Update On Employment And Virus Outcomes, US vs. Other Rich OECD Countries
Yesterday I published a brief for Brookings (see below) that summarizes how the US has performed during the current pandemic, both in terms of virus caseloads/deaths and also unemployment:
The brief is an update of another that I published in early June.
The results are not encouraging. Virus caseloads and deaths in the US overall since January have averaged 19.11 and .57 per thousand Americans, whereas similar numbers for the average other OECD rich country are 4. 11 and .23 per thousand respectively. Even more discouraging, new cases and deaths (in the past 7 days, measured as of September 9) are .08 per thousand and 1.34 per million respectively, while in the other countries they are .05 per thousand and .26 per million. We do vastly worse than almost every other country on each measure.
And our unemployment numbers have been worse as well. Unemployment in the US rose by about 11 percentage points last spring and peaked in April at almost 15 percent; by July, our rate had fallen to just over 10 percent, still leaving it 6.6 points higher than in January. In contrast, the other OECD countries averaged an increase of just 1.22 percentage points in their unemployment rates. (In August, our unemployment rate by almost another 2 points, to 8.4 percent, but comparable numbers are not yet available for most other countries.)
Why have our unemployment rates risen by so much more than other countries, even after recovering somewhat since the spring? I believe there are two reasons. First, other countries relied much more heavily on supporting employer payrolls when workers are not working, keeping their measured unemployment down. We did some of that in the US, through our Payroll Protection Program, but its use was never very widespread and it has now expired. Second, other countries have been more successful at suppressing the virus and keeping it low, whereas cases in the US began surging again in June as we pulled back too quickly from restrictions on our social activities. So our recovery in the labor market flattened out somewhat, while other countries have experienced more ongoing relief. Indeed, our bad virus outcomes likely drive weakening recovery in unemployment since June.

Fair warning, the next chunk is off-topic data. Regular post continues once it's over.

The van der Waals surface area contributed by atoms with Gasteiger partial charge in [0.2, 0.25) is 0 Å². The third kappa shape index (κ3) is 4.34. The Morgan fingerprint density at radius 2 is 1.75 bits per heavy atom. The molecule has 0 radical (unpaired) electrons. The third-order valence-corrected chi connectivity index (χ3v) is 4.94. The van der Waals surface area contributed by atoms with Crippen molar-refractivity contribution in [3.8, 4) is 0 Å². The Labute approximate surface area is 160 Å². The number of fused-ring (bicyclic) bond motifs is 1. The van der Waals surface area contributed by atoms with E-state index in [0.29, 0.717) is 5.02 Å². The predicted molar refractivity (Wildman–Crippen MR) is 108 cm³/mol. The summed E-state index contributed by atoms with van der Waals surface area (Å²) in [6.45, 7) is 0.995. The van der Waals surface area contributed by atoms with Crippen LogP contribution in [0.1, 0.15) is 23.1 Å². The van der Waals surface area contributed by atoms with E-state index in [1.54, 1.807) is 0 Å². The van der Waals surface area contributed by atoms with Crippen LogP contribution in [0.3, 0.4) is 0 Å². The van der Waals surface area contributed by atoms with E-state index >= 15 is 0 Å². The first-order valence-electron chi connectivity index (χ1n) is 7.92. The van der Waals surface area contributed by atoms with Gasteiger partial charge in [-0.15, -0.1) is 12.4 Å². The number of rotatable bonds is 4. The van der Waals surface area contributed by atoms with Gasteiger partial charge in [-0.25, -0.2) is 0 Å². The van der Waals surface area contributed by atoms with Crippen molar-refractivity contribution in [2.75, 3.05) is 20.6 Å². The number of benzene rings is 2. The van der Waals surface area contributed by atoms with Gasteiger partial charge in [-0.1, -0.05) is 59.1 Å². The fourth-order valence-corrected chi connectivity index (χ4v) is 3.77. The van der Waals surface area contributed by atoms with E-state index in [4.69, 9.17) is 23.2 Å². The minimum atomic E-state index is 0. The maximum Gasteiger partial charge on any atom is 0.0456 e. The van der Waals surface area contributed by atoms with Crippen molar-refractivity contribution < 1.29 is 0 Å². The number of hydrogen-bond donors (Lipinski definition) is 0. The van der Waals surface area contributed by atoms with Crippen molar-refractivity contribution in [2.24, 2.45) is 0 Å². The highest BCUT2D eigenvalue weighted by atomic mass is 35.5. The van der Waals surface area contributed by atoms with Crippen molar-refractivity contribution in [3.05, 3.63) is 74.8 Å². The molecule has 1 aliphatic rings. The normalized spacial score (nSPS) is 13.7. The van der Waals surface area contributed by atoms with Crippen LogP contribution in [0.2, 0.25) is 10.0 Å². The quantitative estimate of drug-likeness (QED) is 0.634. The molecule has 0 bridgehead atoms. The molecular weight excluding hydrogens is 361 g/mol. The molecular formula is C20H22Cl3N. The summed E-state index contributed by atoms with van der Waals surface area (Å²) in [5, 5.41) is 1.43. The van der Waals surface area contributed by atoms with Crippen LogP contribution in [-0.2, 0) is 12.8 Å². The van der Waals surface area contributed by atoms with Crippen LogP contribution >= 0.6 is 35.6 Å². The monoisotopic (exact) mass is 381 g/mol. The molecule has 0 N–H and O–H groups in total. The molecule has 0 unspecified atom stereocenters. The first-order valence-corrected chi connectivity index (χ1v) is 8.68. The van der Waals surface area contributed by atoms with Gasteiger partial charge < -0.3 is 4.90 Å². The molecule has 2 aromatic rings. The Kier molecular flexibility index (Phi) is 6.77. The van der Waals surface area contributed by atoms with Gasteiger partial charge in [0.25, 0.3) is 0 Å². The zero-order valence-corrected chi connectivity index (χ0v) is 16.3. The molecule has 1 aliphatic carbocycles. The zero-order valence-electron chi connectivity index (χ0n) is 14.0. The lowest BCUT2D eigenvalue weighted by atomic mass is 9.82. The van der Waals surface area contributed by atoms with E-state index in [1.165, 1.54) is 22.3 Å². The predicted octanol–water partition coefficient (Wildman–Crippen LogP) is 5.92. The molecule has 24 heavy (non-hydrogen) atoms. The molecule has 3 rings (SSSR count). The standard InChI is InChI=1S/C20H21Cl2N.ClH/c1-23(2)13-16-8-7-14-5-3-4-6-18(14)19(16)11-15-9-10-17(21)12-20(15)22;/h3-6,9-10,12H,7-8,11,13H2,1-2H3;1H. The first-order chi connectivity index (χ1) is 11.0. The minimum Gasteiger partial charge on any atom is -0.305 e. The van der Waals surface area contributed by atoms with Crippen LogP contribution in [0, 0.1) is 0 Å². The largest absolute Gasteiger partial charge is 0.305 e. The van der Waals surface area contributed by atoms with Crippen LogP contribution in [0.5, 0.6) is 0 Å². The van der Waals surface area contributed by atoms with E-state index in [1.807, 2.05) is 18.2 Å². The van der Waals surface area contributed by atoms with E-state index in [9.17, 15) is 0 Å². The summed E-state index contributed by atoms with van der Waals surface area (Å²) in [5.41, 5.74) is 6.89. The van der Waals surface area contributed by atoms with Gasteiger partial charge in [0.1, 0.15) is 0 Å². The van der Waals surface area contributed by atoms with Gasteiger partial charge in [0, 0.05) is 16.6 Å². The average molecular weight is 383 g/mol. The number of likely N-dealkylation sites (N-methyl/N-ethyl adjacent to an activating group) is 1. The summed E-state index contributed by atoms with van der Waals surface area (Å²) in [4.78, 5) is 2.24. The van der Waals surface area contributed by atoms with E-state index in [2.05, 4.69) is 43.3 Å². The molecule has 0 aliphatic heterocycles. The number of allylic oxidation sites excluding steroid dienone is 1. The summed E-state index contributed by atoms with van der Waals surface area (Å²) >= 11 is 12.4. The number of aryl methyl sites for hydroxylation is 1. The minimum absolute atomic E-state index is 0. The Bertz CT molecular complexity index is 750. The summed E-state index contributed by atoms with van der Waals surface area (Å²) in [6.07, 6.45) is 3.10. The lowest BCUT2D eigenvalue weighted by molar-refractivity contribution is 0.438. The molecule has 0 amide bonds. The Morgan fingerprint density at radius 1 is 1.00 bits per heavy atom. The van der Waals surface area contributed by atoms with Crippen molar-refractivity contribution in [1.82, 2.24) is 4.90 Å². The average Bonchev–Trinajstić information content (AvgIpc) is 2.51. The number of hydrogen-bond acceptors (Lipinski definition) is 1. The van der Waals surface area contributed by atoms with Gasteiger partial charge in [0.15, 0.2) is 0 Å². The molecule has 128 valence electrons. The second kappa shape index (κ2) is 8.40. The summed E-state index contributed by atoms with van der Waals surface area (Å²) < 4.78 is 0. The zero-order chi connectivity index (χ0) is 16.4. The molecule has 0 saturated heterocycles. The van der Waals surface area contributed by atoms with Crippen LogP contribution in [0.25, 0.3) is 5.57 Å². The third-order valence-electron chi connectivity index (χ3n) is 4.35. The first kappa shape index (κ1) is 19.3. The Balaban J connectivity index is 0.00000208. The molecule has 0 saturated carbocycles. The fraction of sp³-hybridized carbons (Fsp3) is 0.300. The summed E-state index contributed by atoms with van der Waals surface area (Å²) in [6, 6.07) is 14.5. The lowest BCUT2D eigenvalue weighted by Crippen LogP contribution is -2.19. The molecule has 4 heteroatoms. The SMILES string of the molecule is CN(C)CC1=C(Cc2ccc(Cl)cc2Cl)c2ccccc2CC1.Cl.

Our experience during the pandemic as measured by GDP has not been nearly as bad (relative to other countries), but high unemployment right now is very concerning – more layoffs are becoming permanent, and support for unemployed workers (in the form of enhanced Unemployment Insurance benefits) has decreased.
The US needs stronger recovery on both its health and employment dimensions. We’ve had some recovery on each, but there is still a long way to go.